Ex Parte Kimberly

Annotate this Case

463 So. 2d 1109 (1984)

Ex parte Scott KIMBERLY. (Re Ex parte State of Alabama (In Re State of Alabama v. Scott Kimberly))


Supreme Court of Alabama.

December 7, 1984.

Barry Hess of Hess, Atchison & Horne, Mobile, for petitioner.

Charles A. Graddick, Atty. Gen., and Joseph G.L. Marston III, Asst. Atty. Gen., and Chris N. Galanos, Dist. Atty., and Lloyd Copeland, Asst. Dist. Atty., for respondent.

MADDOX, Justice.

This case involves the state's failure to provide a criminal defendant with requested exculpatory evidence.

*1110 Scott Kimberly was indicted for second degree robbery. Thereafter, he filed in Mobile Circuit Court a "Motion for Discovery, Production and Inspection," requesting:

"Any and all evidence tending to exculpate this defendant. "* * * "All material known to the prosecution, or which through due diligence could be learned from any law enforcement officer of other government agents or prospective witnesses in this case, which is arguably exculpatory in nature or favorable to the accused or which may lead to exculpatory material, including but not limited to: "(a) Evidence that defendant may have lacked knowledge of any of the acts alleged in the indictment. "(b) Evidence reflecting adversely on the credibility of any prosecution witness. "(c) Evidence obtained from or relating to any prosecution information which may be exculpatory in nature. "(d) Any Grand Jury testimony which may be exculpatory in nature. "(e) The results of any direct or electronic surveillance or other oral interceptions which may be exculpatory in nature. "The defense further requests that this Honorable Court include in any order issued pursuant to this motion a notation that, if subsequent to the compliance with an order issued pursuant to this motion, and prior to and during the trial, the District Attorney discovers additional material previously requested or ordered which is subject to discovery or inspection, he shall promptly notify defense counsel of the existence of the additional material."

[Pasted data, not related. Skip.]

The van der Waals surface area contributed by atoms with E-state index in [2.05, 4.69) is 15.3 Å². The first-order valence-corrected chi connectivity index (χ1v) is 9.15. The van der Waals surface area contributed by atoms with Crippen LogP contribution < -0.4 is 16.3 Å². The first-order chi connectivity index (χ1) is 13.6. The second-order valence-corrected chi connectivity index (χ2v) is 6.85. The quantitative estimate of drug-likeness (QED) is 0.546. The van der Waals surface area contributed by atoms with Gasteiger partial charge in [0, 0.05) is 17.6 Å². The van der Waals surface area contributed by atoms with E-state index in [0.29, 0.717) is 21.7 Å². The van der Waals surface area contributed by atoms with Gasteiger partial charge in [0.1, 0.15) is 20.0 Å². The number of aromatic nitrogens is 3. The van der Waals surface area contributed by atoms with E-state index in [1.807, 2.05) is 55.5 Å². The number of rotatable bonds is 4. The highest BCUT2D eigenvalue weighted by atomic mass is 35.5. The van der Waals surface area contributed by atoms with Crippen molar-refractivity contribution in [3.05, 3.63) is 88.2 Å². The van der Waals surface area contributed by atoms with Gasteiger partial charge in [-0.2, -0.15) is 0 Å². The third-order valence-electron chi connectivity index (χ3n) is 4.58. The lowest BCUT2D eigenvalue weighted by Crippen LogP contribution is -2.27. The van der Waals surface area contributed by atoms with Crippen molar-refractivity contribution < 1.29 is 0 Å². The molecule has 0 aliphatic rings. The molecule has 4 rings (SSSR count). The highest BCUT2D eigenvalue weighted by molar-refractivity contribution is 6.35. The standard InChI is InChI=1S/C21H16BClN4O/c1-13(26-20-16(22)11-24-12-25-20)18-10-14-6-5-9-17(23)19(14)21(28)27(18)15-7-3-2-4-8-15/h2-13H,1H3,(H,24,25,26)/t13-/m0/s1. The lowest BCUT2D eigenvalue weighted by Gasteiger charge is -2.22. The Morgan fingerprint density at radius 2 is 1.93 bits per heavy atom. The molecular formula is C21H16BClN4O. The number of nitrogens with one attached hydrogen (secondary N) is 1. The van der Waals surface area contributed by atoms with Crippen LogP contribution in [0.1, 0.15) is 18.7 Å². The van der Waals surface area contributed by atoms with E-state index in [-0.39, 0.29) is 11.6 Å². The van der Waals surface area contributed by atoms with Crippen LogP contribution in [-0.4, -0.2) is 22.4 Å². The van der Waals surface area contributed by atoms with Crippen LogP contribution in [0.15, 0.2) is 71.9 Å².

Subsequent to the trial court's order granting discovery, but prior to the day of trial, Lt. Roderick Roy of the Mobile Police Department, interviewed Kimberly's co-defendant, Sandra Whatley, who was incarcerated in Tennessee. Although she gave several conflicting statements, Whatley indicated that Kimberly had not been in the Mobile area at the time the robbery occurred. This information was passed along to the Mobile County District Attorney's Office. The assistant district attorney in charge of the prosecution of Kimberly's case, even though aware of the trial court's order concerning exculpatory evidence, did not furnish the information to Kimberly's defense counsel. Kimberly was convicted.

Sometime later, Kimberly's counsel learned of the undisclosed exculpatory evidence and immediately moved for a new trial on the basis of Brady v. Maryland, 373 U.S. 83, 83 S. Ct. 1194, 10 L. Ed. 2d 215 (1963), and United States v. Agurs, 427 U.S. 97, 96 S. Ct. 2392, 49 L. Ed. 2d 342 (1976). A hearing was held on the motion, at which time Lt. Roy testified as to what Whatley had told him. Additionally, the prosecuting assistant district attorney testified that prior to trial he knew of Whatley's statements but "mistaken[ly]" failed to disclose them in compliance with the court's order.

Upon hearing arguments and testimony, the trial judge granted a new trial, stating:

"Well, throughout the brief of the Defendant there are these words: Suppression on behalf of the State. And I believe that to be a misnomer. I don't believe that there was a suppression on behalf of the State. I think there was a nondisclosure on behalf of the State. The statements made by Miss Whatley no doubt are material. However, I doubt very, very seriously the value to the Defendant. "* * * "I find it highly unlikely that the statements will ever be used. However, there was a request for exculpatory material. In addition to thatand I believe this takes us out of the ambit of Brady there was a Circuit Court order directingnot making referencedirecting the State if they did not produce the material to the Defendant to produce it to the Court. "* * * *1111 "We're outside the ambit of Brady and the Constitution. Mr. Hess, I'm going to grant your motion, set aside the verdict of guilty by the jury and order a new trial."